As there is currently no gold standard for developing a phage cocktail, Melissa Haines (University of Leicester, UK) and colleagues set out to describe a novel approach to phage cocktail development by comparing different methods side by side. They found that for phages targeting ESBL-producing E. coli and Klebsiella UTI isolates, planktonic killing assays were as effective as efficiency of plating assays, while being much less time consuming.

Phage TherapyPreprintResearch paperUTI

Before now, only eight phages and two archaeal viruses had been isolated from deep sea vents. Sarah Thiroux (Université de Bretagne Occidentale, France) and colleagues published a new paper describing another: the first head‐tailed virus infecting hyperthermophilic methanogenic deep‐sea archaea. The virus infects Methanocaldococcus species, and infection leads to continuous release of virions, rather than a drop in host growth.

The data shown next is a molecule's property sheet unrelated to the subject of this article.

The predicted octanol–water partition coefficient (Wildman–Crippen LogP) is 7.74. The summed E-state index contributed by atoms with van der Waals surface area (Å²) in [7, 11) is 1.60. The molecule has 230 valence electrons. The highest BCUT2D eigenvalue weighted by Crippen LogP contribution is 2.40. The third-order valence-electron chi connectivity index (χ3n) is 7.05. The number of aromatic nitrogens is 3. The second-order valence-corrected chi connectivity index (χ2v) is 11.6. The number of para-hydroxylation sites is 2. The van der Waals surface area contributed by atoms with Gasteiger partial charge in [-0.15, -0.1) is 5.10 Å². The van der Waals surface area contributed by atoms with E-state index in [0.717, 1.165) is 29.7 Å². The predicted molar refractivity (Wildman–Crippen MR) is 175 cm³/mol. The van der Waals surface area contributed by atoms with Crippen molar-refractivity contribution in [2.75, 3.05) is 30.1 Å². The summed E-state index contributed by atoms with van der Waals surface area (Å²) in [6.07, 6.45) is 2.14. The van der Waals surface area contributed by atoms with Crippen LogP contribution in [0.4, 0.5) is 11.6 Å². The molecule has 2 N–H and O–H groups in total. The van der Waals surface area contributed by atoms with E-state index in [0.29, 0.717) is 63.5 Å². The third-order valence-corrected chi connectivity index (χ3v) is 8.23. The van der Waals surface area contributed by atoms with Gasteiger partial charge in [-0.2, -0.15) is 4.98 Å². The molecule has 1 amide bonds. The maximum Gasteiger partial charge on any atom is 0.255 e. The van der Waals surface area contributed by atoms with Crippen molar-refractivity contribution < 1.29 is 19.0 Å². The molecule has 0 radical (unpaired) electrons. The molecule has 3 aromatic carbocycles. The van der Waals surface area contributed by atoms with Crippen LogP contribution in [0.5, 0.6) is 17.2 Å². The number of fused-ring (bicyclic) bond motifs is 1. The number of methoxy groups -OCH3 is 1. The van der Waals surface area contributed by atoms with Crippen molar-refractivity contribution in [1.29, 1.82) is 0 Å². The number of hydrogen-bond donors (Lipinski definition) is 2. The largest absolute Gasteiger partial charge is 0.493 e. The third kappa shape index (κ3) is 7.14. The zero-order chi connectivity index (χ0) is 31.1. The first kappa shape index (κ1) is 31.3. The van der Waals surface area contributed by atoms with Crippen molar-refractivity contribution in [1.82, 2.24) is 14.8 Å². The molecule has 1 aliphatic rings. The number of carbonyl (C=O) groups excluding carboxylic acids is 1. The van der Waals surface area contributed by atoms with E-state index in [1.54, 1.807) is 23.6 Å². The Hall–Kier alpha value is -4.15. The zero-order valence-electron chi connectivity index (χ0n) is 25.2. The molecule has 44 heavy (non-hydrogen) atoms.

Archaeal virusesDeep sea ventsEnvironmental microbiologyResearch paper

Eveline-Marie Lammens (KU Leuven) and colleagues published a new perspective in Nature Communications that explores the synthetic biology potential of phages for engineering non-model bacteria.

PerspectiveSynthetic biology

Latest Jobs

The Walter Reed Army Institute of Research (Silver Spring, MD) is hiring a senior molecular phage biologist.
The Dixon lab at the University of Lincoln (Lincoln, UK) is hiring a postdoc for a project entitled ‘Novel biocontrol to combat Clostridium perfringens in poultry flocks’.

Community Board

Anyone can post a message to the phage community — and it could be anything from collaboration requests, post-doc searches, sequencing help — just ask!

The phage research community sadly lost one of its greats this month; Dr. Richard Calendar passed away on October 10 following a long battle with prostate cancer.